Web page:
Page last updated at 00:56 GMT, Wednesday, 24 December 2008

Orangutans learn to trade favours

Orangutans from Sumatra and Borneo are among our closest relatives

Orangutans can help each other get food by trading tokens, scientists have discovered - but only if the help goes in both directions.

Researchers from the University of St Andrews found orangutans could learn the value of tokens and trade them, helping each other win bananas.

An article in Biology Letters, claims it is the first evidence of "calculated reciprocity" in non-human primates.

Gorillas and chimpanzees were much less willing to co-operate, they report.

Two orangutans - Bim and Dok - who live in Leipzig Zoo, Germany, were especially good at helping each other.

Initially, they were given several sets of tokens, and learned the value of the different types.

It's not just humans that calculate about giving; orangutans do that too
Valerie Dufour

An animal could exchange one type for bananas for itself, another type could be used to gain bananas for a partner, and a third had no value.

Initially, Dok, the female, was especially good at swapping tokens to get bananas for Bim, the male. Sometimes Bim would point at the tokens to encourage her.

But he was less interested in trading tokens that would win bananas for her.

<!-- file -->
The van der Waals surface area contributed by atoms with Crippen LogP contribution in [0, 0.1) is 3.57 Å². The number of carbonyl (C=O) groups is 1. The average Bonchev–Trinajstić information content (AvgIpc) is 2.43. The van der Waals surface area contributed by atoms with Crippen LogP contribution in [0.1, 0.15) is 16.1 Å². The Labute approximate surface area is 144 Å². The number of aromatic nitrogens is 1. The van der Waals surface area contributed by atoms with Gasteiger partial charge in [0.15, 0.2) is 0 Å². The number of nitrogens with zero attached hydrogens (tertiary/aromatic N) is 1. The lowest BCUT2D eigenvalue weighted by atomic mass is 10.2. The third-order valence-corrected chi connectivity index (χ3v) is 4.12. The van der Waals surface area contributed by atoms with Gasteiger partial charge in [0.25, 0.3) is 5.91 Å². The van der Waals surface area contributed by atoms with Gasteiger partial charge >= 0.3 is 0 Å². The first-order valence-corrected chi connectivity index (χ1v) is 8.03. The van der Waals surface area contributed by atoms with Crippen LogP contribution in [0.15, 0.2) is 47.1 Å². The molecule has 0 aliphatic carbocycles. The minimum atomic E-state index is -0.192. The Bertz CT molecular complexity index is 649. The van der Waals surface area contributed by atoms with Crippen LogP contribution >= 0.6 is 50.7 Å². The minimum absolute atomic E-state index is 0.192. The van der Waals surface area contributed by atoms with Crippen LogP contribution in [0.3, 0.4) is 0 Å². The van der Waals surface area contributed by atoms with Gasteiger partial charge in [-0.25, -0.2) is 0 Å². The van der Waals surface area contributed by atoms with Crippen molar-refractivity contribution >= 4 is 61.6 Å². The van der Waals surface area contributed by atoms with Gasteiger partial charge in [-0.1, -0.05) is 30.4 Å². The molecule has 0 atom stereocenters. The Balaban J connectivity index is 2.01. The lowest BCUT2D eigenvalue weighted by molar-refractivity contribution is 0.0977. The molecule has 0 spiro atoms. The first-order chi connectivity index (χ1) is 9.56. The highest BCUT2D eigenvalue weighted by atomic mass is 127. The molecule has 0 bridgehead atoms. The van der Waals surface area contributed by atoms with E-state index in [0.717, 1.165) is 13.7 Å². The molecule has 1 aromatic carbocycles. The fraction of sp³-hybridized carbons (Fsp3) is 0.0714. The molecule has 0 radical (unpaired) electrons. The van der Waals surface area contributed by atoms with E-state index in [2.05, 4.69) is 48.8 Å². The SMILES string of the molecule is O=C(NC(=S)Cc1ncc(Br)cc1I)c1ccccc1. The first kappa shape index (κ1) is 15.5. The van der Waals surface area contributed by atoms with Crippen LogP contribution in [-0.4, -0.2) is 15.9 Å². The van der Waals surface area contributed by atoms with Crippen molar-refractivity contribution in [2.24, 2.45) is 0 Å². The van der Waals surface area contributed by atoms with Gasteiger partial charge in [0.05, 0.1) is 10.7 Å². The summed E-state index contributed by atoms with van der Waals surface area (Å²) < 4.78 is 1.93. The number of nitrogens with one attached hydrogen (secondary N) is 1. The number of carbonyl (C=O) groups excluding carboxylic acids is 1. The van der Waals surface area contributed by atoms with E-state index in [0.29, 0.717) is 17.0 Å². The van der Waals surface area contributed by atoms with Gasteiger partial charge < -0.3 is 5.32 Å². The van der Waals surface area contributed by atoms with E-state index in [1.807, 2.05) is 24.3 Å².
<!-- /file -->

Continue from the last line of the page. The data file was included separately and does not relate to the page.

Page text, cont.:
As she became less willing to help him out, Bim responded by trading more and more, until their efforts were more or less equal.

"So we have a calculation behind the giving," explained Valerie Dufour who led the research at the Scottish university.

"If you don't give me enough, then I don't give you either; but if you give me enough, OK, then I buy your co-operation, and I secure it by giving too."

Many animals exchange goods and services with each other; the grooming of primates is an obvious example.

But the researchers say there has been no experimental evidence before of "calculated reciprocity", where animals adapt their own behaviour in response to how another is helping them.

"It's not just humans that calculate about giving, and it's not just humans who expect to be given something in return when they are co-operative," Dr Dufour told BBC News.

"Orangutans do that too."

However, other apes - chimpanzees, gorillas and bonobos - were less able or willing to play the game.

Print Sponsor

Driving primates to the edge
05 Aug 08 |  Science & Environment
Can different species 'talk'?
13 Mar 08 |  Magazine
Orangutans use 'charades' to talk
02 Aug 07 |  Science & Environment
Ape gestures 'show human links'
01 May 07 |  Science & Environment
Orangutans 'face greater threat'
06 Feb 07 |  Science & Environment
Genes record orangutans' decline
24 Jan 06 |  Science & Environment

The BBC is not responsible for the content of external internet sites

Has China's housing bubble burst?
How the world's oldest clove tree defied an empire
Why Royal Ballet principal Sergei Polunin quit


Americas Africa Europe Middle East South Asia Asia Pacific